Things We Shouldn’t Say When Discussing Theology

Posted: November 12, 2013 by Josiah Batten in Cultural Conspiracies, Moscow Idaho Stuff, Satire
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One of the nice things about social media is everyone is able to communicate with everyone else. One of the bad things about social media is it gives people the impression that they have something valuable to say on every issue. It helps us forget our limits.

I feel fairly competent to address issues of theology and apologetics. But if its physics or chemistry you want, you’re going to have to look elsewhere. But Facebook often removes this natural inhibition to speaking about issues we don’t understand. Why? Because I read an article on it so I’ve become a 5-minute expert. I watched a 2 minute Youtube, so I obviously know what’s up.

This is a real tragedy in discussions via social media about matters of theology. People frequently misunderstand the point being made because, like it or not, you can’t master theology by reading blogs and watching short Youtube videos. But this is social media, so everyone is supposed to speak. What do you do when you don’t know what’s going on, but you feel the impulse to say something? You default to a cliche, and normally one that doesn’t directly speak to the issue at hand, but it’s so general as to seem applicable to everything. Like the great tonics of old, something that applies to everything normally doesn’t actually treat anything.

Permit me to use some examples. These are things that we should not say when discussing theology, because they are cliche and now meaningless. Also, they are conversation stoppers. They aren’t meant to address arguments, but to end discussions before things get “out of hand.”

In my heart I know…

No, you don’t. The heart pumps blood, it doesn’t know anything. Your mind knows things, and if you spent more time developing it you wouldn’t say things like this. This cliche is often used as a red herring, to distract attention away from serious arguments and turn the discussion into a subjective pomo experience fest.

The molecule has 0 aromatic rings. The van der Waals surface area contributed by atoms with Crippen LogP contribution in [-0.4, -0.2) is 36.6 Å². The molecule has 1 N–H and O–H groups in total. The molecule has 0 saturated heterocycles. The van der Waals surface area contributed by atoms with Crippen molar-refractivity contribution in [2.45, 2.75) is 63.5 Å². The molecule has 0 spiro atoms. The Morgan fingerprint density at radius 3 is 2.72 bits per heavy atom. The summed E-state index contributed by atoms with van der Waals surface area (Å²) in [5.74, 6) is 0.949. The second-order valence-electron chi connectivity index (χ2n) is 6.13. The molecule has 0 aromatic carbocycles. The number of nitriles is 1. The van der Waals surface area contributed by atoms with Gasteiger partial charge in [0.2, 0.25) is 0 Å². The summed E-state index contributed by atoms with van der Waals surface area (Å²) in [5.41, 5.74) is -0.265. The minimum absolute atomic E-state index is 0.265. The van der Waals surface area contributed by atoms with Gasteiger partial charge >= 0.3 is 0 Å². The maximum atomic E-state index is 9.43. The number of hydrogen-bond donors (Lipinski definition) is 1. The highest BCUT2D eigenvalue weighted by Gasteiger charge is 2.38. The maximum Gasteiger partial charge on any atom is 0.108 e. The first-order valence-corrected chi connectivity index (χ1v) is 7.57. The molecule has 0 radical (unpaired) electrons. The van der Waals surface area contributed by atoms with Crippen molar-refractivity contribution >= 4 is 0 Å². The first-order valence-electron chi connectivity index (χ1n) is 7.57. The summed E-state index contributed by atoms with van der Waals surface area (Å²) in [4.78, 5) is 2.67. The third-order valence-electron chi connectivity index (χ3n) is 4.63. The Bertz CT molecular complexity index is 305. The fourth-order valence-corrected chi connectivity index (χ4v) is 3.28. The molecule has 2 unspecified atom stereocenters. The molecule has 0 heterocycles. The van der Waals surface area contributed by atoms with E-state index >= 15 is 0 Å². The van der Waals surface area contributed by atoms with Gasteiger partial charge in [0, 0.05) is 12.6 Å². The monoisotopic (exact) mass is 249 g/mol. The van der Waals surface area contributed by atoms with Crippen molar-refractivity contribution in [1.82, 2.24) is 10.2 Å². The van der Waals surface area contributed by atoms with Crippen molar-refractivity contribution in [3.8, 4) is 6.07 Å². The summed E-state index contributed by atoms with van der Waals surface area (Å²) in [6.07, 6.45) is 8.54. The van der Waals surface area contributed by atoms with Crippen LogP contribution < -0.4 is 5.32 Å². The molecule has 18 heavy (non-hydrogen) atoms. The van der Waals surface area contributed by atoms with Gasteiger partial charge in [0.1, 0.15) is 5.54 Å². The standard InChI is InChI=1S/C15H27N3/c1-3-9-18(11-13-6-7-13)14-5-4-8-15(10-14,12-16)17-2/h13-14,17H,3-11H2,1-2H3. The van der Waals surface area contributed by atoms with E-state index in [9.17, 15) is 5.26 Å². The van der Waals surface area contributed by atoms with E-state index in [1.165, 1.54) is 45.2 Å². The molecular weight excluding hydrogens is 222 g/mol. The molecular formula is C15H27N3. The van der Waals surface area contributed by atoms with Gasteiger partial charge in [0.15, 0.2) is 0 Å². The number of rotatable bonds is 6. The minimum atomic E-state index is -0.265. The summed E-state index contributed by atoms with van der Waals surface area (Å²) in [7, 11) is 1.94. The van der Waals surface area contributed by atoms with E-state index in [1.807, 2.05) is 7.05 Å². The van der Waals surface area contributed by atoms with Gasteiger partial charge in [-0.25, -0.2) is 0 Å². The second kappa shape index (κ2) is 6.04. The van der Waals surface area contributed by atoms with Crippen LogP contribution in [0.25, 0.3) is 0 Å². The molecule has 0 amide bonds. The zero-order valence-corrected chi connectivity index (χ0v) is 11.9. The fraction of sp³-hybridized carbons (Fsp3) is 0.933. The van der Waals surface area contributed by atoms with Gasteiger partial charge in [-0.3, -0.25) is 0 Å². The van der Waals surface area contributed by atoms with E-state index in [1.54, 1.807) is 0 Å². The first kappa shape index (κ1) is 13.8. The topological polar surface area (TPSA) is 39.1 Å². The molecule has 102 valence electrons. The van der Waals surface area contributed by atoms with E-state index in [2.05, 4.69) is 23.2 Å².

It’s God’s job to judge.

The problem with this cliche is it has an element of truth to it. On the cosmic level, God is the judge. But when we’re talking about specific sins, this cosmic reality shouldn’t be used as a bludgeon to beat people into never saying anything whatsoever is a sin. As a matter of fact, it is because God is the judge, and He has already judged certain things to be sin, that we are free to apply His judgment without making ourselves out as the judge.

You’re just too religious. OR We’re under grace, not law.

This is the cry of the antinomian. They want everything to be permissible, or they at least want the issue under discussion to be permissible. So what do they do? Make your position out as impermissible. Oddly, this actually ends up turning the “grace” being discussed into a “law” not to be violated. The anti-religious antinomian religiously follows the pious ideals of rejecting the law or any type  external standard for behavior.

We need to walk in unity.

Exactly so! And to make sure this unity is not superficial, we need to have it out among ourselves and figure out the true position. Conflict over ideas is not a sign of weakness, but of strength. If we have enough trust to be vulnerable with our fellow Christians about topics we disagree on, we’re closer to true unity then if we’re so sensitive we can never bring up any disagreements.